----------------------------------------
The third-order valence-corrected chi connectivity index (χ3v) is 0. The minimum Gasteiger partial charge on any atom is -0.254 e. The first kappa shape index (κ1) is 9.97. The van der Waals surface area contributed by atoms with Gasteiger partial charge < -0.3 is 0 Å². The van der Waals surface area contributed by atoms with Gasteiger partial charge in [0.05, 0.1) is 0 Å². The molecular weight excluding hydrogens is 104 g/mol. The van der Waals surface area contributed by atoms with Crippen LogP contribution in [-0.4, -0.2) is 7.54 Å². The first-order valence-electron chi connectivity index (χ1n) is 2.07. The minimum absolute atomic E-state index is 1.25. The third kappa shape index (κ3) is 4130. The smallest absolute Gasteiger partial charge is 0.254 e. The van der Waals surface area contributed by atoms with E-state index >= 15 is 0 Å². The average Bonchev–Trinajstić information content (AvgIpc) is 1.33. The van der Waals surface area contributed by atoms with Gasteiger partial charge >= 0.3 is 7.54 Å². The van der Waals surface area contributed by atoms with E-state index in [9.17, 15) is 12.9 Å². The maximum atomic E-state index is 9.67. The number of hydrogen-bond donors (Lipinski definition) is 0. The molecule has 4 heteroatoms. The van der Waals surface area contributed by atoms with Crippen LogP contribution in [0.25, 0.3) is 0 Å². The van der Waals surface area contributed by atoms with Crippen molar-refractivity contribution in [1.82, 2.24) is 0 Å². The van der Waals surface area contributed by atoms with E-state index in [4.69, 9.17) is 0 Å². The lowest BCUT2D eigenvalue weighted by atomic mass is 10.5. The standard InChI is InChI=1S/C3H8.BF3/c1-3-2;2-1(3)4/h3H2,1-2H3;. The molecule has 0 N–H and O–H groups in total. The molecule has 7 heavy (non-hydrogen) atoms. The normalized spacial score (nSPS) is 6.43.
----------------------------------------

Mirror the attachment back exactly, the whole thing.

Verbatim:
The third-order valence-corrected chi connectivity index (χ3v) is 0. The minimum Gasteiger partial charge on any atom is -0.254 e. The first kappa shape index (κ1) is 9.97. The van der Waals surface area contributed by atoms with Gasteiger partial charge < -0.3 is 0 Å². The van der Waals surface area contributed by atoms with Gasteiger partial charge in [0.05, 0.1) is 0 Å². The molecular weight excluding hydrogens is 104 g/mol. The van der Waals surface area contributed by atoms with Crippen LogP contribution in [-0.4, -0.2) is 7.54 Å². The first-order valence-electron chi connectivity index (χ1n) is 2.07. The minimum absolute atomic E-state index is 1.25. The third kappa shape index (κ3) is 4130. The smallest absolute Gasteiger partial charge is 0.254 e. The van der Waals surface area contributed by atoms with E-state index >= 15 is 0 Å². The average Bonchev–Trinajstić information content (AvgIpc) is 1.33. The van der Waals surface area contributed by atoms with Gasteiger partial charge >= 0.3 is 7.54 Å². The van der Waals surface area contributed by atoms with E-state index in [9.17, 15) is 12.9 Å². The maximum atomic E-state index is 9.67. The number of hydrogen-bond donors (Lipinski definition) is 0. The molecule has 4 heteroatoms. The van der Waals surface area contributed by atoms with Crippen LogP contribution in [0.25, 0.3) is 0 Å². The van der Waals surface area contributed by atoms with Crippen molar-refractivity contribution in [1.82, 2.24) is 0 Å². The van der Waals surface area contributed by atoms with E-state index in [4.69, 9.17) is 0 Å². The lowest BCUT2D eigenvalue weighted by atomic mass is 10.5. The standard InChI is InChI=1S/C3H8.BF3/c1-3-2;2-1(3)4/h3H2,1-2H3;. The molecule has 0 N–H and O–H groups in total. The molecule has 7 heavy (non-hydrogen) atoms. The normalized spacial score (nSPS) is 6.43.